5 Lessons Learned from an Ovarian Cancer Survivor

Editor’s Note: Blog written by MyLifeLine.org founder and ovarian cancer survivor, Marcia Donziger. She shares 5 of the lessons learned after she was diagnosed with ovarian cancer at age 27. 


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Marcia Donziger

In 1997 I was 27, happy, free, and traveling the world as a flight attendant. Newly married and ready to have a baby, I felt strong and invincible. My future was unfolding just as I expected it to. Until the symptoms appeared ever so subtly. Squeezing cramps around my waist. It hurt to pee. After a few weeks, I marched my invincible self into my doctor’s office, told her I diagnosed my own bladder infection, and may I please have antibiotics.

She decided to investigate a little further. After an ultrasound, she discovered a grapefruit-sized tumor growing on my left ovary. “Could it be cancer?” I asked. “No,” my doctor assured me, “you’re too young to have cancer.”

Surgery was scheduled to remove my “benign tumor.” I was excited to get it over with, so I could go on with my life and have babies. After 5 hours of surgery, I woke up in the recovery room, my body uncontrollably thrashing in pain. My doctor hovered over me and broke the news, “I’m sorry. You have ovarian cancer. You’ve had a complete hysterectomy. We took everything out.”

What I heard loud and clear was “Cancer. You can’t have children.”

The diagnosis came as a shock. Stage IIIC ovarian cancer had taken over my abdomen, resulting in an emergency hysterectomy that I was not prepared for. The intense grief hit immediately. The loss of my fertility was most crushing. I had always wanted to be a mom.

Halfway through chemo treatments, I celebrated my 28th birthday, but there wasn’t much to celebrate. My marriage was dying. Cancer puts tremendous stress on a couple. Some couples can handle it together like champs. We didn’t. We divorced 1 year from the date of my diagnosis.

After treatment ended, I looked in the mirror to see what was left. I was 28 years old, ravaged physically and emotionally, divorced, and scared to date as a woman unable to have children. Who would love me now?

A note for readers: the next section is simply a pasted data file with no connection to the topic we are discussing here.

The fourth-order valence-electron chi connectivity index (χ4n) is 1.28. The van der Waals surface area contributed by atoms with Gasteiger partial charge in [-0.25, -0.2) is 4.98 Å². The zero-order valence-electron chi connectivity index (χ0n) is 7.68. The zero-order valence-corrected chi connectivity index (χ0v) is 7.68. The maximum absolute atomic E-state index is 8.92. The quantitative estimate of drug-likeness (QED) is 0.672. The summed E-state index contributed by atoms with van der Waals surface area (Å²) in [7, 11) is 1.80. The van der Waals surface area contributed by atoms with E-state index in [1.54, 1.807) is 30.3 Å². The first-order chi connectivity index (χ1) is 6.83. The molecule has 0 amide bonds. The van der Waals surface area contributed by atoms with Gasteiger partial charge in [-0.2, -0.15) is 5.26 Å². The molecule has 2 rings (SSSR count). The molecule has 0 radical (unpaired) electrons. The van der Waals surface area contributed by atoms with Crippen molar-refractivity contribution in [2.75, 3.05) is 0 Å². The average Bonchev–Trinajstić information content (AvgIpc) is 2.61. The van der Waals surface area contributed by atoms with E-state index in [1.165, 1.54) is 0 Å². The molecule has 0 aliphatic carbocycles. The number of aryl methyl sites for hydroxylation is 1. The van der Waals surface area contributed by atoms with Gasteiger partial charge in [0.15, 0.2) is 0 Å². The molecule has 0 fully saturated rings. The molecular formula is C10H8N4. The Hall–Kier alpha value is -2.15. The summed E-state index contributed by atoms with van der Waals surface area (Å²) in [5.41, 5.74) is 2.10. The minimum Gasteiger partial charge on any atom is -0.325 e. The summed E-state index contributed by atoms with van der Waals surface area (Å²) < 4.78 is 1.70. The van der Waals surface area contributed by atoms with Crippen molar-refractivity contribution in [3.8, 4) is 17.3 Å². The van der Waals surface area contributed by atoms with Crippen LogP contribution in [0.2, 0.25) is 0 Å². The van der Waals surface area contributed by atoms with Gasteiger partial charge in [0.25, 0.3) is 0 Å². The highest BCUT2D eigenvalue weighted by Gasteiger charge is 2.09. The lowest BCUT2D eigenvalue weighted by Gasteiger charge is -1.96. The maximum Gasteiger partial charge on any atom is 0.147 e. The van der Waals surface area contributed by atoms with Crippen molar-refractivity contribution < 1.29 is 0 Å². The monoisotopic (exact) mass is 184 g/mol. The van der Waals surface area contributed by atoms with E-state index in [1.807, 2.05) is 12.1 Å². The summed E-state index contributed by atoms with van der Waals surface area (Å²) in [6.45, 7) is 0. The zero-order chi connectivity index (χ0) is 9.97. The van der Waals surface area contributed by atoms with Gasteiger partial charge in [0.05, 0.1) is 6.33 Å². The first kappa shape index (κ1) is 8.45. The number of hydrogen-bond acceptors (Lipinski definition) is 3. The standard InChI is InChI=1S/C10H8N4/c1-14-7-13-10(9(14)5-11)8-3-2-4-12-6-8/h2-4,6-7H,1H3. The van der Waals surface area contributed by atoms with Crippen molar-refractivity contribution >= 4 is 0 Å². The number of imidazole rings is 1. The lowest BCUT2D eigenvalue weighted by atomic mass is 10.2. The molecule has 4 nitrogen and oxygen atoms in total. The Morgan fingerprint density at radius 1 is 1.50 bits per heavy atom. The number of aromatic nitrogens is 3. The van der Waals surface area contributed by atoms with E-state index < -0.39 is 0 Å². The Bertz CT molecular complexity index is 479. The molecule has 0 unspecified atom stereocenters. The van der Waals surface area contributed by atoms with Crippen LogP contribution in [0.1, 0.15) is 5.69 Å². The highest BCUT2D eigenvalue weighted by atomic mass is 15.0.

Now, almost 20 years later, I feel strong again (although not invincible).

With the benefit of time and perspective, I’ve distilled that traumatic cancer experience into 5 life lessons:

  1. Trust grandma’s reassurance, “This too shall pass.” As an ovarian cancer survivor herself, my grandma is living proof of this timeless wisdom. Stressful events don’t have to be permanent. We don’t have to be victims. Although cancer is extremely painful and unwelcome, the bright spot is we are forced to build character traits such as resiliency, emotional courage, and grit.
  2. Create your own joy in the midst of crisis. There are ways to uplift yourself during the chaos of cancer treatment. For example, I took a pottery class throughout my chemo months to find solace in distraction and art, which helped soothe my soul and ease the journey. What would make you happy? Do some-thing just for you.
  3. Stop doing what you don’t want to do. If you were doing too much out of obligation beforehand, try to change that. You are only obligated to make yourself happy. No one else can do that for you. The key is to use this wisdom to prioritize your time and honor yourself, so you can be healthy for others. Drop what doesn’t serve you. Drop the guilt. Life will go on.
  4. Connect with others. The emotional trauma is hard to measure in a medical test, but it’s real. Anxiety and depression can go hand-in-hand after cancer—it did for me. In response to the emotional challenges I experienced, years later I founded MyLifeLine.org Cancer Foundation to ease the burden for others facing cancer. MyLifeLine.org is a cancer-specific social platform designed to connect you with your own family and friends to ease the stress, anxiety, and isolation. Gather your tribe on MyLifeLine. You are not alone.